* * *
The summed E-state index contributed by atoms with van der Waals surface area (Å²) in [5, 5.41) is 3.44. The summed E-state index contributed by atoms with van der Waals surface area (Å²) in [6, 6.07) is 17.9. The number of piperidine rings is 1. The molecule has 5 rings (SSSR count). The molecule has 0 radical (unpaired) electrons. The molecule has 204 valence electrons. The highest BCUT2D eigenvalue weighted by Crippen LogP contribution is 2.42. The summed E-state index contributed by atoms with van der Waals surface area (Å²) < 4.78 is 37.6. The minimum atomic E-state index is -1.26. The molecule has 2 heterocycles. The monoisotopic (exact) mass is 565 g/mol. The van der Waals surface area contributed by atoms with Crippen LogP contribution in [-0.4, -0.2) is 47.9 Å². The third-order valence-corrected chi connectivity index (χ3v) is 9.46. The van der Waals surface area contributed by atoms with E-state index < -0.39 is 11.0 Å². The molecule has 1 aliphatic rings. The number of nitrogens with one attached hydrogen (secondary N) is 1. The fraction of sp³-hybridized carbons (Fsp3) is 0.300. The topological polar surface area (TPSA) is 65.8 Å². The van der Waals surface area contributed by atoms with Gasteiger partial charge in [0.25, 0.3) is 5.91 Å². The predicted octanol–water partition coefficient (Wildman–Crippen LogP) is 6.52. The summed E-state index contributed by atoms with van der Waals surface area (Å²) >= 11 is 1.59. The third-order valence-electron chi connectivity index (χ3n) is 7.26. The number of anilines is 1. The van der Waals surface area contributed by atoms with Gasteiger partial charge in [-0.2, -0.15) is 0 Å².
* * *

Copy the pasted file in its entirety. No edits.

The summed E-state index contributed by atoms with van der Waals surface area (Å²) in [5, 5.41) is 3.44. The summed E-state index contributed by atoms with van der Waals surface area (Å²) in [6, 6.07) is 17.9. The number of piperidine rings is 1. The molecule has 5 rings (SSSR count). The molecule has 0 radical (unpaired) electrons. The molecule has 204 valence electrons. The highest BCUT2D eigenvalue weighted by Crippen LogP contribution is 2.42. The summed E-state index contributed by atoms with van der Waals surface area (Å²) < 4.78 is 37.6. The minimum atomic E-state index is -1.26. The molecule has 2 heterocycles. The monoisotopic (exact) mass is 565 g/mol. The van der Waals surface area contributed by atoms with Crippen LogP contribution in [-0.4, -0.2) is 47.9 Å². The third-order valence-corrected chi connectivity index (χ3v) is 9.46. The van der Waals surface area contributed by atoms with E-state index < -0.39 is 11.0 Å². The molecule has 1 aliphatic rings. The number of nitrogens with one attached hydrogen (secondary N) is 1. The fraction of sp³-hybridized carbons (Fsp3) is 0.300. The topological polar surface area (TPSA) is 65.8 Å². The van der Waals surface area contributed by atoms with Gasteiger partial charge in [0.25, 0.3) is 5.91 Å². The predicted octanol–water partition coefficient (Wildman–Crippen LogP) is 6.52. The summed E-state index contributed by atoms with van der Waals surface area (Å²) >= 11 is 1.59. The third-order valence-electron chi connectivity index (χ3n) is 7.26. The number of anilines is 1. The van der Waals surface area contributed by atoms with Gasteiger partial charge in [-0.2, -0.15) is 0 Å².